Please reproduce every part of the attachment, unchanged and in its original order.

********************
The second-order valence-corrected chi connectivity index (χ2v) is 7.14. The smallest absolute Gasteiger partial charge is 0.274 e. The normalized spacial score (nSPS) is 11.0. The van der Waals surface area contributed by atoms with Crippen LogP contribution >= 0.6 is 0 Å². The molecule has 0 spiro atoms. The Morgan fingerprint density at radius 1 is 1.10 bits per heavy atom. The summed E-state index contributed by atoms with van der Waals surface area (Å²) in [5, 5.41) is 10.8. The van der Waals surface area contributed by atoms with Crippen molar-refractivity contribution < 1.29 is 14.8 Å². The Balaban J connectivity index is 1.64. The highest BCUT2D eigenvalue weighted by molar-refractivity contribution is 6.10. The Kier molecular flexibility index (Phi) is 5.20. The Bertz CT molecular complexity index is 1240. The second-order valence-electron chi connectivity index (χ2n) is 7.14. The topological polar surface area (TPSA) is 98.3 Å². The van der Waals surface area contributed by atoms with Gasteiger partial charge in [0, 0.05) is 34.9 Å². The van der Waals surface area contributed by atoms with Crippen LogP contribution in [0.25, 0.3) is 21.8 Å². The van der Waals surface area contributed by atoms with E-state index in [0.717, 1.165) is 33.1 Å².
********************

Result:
The second-order valence-corrected chi connectivity index (χ2v) is 7.14. The smallest absolute Gasteiger partial charge is 0.274 e. The normalized spacial score (nSPS) is 11.0. The van der Waals surface area contributed by atoms with Crippen LogP contribution >= 0.6 is 0 Å². The molecule has 0 spiro atoms. The Morgan fingerprint density at radius 1 is 1.10 bits per heavy atom. The summed E-state index contributed by atoms with van der Waals surface area (Å²) in [5, 5.41) is 10.8. The van der Waals surface area contributed by atoms with Crippen molar-refractivity contribution < 1.29 is 14.8 Å². The Balaban J connectivity index is 1.64. The highest BCUT2D eigenvalue weighted by molar-refractivity contribution is 6.10. The Kier molecular flexibility index (Phi) is 5.20. The Bertz CT molecular complexity index is 1240. The second-order valence-electron chi connectivity index (χ2n) is 7.14. The topological polar surface area (TPSA) is 98.3 Å². The van der Waals surface area contributed by atoms with Gasteiger partial charge in [0, 0.05) is 34.9 Å². The van der Waals surface area contributed by atoms with Crippen LogP contribution in [0.25, 0.3) is 21.8 Å². The van der Waals surface area contributed by atoms with E-state index in [0.717, 1.165) is 33.1 Å².